The Most Beautiful Gardens in Seville, Spain

The Alcázar Palace Gardens are just one of Sevilles highlights
The Alcázar Palace Gardens are just one of Seville's highlights | © imageBROKER / Alamy Stock Photo
Justin McDonnell

Blessed with exotic gardens and arboretums, Seville is one of Spain’s greenest cities. Complimenting the splendour of its ornate palaces and castles, the impeccably manicured gardens leave a lasting impression on travellers visiting the ancient capital of Andalusia. Filled with pretty parks and fairy-tale gardens dotted with citrus trees, Seville’s natural scenery is just as beautiful as its architecture. From the official palace gardens of Real Alcázar de Sevilla to the verdant María Luisa Park, read on for our guide to the stunning parks and scenic gardens of Seville.

1. Alameda de Hercules

Natural Feature, Architectural Landmark

Situated in Seville’s city centre, Alameda de Hercules is one of the oldest publicly accessible gardens in Europe. Two imposing marble columns guard the entrance to the park, the lasting remnants of a 2nd-century Roman Palace that once stood here. According to Greek legend, the town of Seville was founded by Hercules, and the columns are adorned with his statue and that of Julius Caesar. The park’s main boulevard, Paseo de la Alameda de Hercules, snakes along the dried-up Guadalquivir river, dotted with silver poplar trees and cascading water fountains. Alameda de Hercules is located in the city’s northern casco antiguo (historic centre), between the Guadalquivir and the Macarena neighbourhood.

2. Alamillo Park

Natural Feature

Occupying a vast tract of land across from Alamillo Bridge, Alamillo may not be as visually impressive as some of the parks for which Seville is famed, but it’s a pleasantly green, capacious space ideal for picnics or outdoor activities. Conveniently located, and served by cafés with open-air terraces, the eastern side of the park runs along a stream of water that connects to the Guadalquivir river, with a pond situated on its western periphery.

3. Parque de María Luisa

Botanical Garden, Museum, Park

© Joaquin Ossorio-Castillo / Alamy Stock Photo
Seville’s landmark attraction, Parque de María Luisa, was donated to the city by the former Duchess of Montpensier, María Luisa Fernanda de Borbón. The centrepiece of the park is the Plaza de España, a handsome parade of Renaissance/neo-Moorish buildings designed by Aníbal González and furnished with lavish architectural displays of wealth. The theme continues throughout the park, with majestic water fountains and pavilions nestled amongst orange blossom trees and maquis shrubs. Seville’s most prominent park, the Parque de María Luisa is flanked by the Guadalquivir river. Set aside a few hours to get to grips with the park and its architectural treasures.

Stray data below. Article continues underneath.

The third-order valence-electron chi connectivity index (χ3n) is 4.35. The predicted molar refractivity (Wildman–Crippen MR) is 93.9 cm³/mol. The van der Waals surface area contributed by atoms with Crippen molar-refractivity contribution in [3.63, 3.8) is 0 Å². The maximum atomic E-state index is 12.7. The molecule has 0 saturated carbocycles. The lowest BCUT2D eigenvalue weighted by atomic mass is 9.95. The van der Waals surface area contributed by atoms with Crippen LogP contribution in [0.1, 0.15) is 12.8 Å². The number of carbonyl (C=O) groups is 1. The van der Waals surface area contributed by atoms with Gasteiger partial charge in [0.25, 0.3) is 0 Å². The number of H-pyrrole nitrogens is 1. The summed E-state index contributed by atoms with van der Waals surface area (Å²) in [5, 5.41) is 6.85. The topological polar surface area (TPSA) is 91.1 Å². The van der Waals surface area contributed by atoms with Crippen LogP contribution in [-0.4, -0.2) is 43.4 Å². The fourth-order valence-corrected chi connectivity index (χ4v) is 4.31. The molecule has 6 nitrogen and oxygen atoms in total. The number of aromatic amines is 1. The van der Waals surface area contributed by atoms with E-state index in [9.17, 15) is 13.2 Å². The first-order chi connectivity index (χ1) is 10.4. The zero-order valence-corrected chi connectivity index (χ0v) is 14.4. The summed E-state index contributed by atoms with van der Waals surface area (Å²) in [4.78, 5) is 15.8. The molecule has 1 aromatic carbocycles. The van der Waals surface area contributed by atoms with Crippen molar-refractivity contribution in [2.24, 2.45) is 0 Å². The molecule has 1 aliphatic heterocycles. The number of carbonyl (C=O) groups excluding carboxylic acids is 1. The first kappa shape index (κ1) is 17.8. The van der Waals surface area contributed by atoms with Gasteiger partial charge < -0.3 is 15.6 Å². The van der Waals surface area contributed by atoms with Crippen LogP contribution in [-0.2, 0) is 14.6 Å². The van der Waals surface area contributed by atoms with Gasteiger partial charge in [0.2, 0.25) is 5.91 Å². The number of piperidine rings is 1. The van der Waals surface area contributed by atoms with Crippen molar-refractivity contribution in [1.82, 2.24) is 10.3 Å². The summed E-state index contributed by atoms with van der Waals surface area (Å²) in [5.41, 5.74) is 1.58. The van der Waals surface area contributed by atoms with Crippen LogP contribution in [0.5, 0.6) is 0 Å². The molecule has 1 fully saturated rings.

4. Murillo Gardens

Botanical Garden

Straddling the gourmet district of Santa Cruz in the direction of the Plaza de España, Murillo Gardens provide a pleasant retreat from the city centre. Famed for its exotic species of evergreens, the park is landscaped with colourful ceramics and fabulously decorated fountains. Dedicated to the locally treasured 17th-century Seville painter Murillo, the Murillo Gardens are located next to the Paseo de Catalina de Ribera.

5. Alcázar Palace Gardens

Building, Cathedral, Historical Landmark

© imageBROKER / Alamy Stock Photo
Spread around the magnificent Alcázar palace, the Palace Gardens offer a bounty of exotic flora, swaying palms and resplendent fountains. Composed of several distinct gardens – each fit for a royal – the themed arboretums reflect the historical influences on the palace. The Cross Garden and the Moorish Garden are particularly noteworthy, as are the English Garden and the Garden of the Marquis of Vega-Inclán.

6. Buhaira Gardens

Botanical Garden

Located a few moments from downtown Seville, these gardens date back to the reign of Al-Mu’tamid. The oriental gardens are divided into two parts: one, in the shadow of a Mudejar-style palace, features a restored Islamic swimming pool surrounded by sweet date plants and Mediterranean herbs; the other is called the Garden of History, and is lined with long, sculpted ponds, with plenty of benches. Both are in the city centre.

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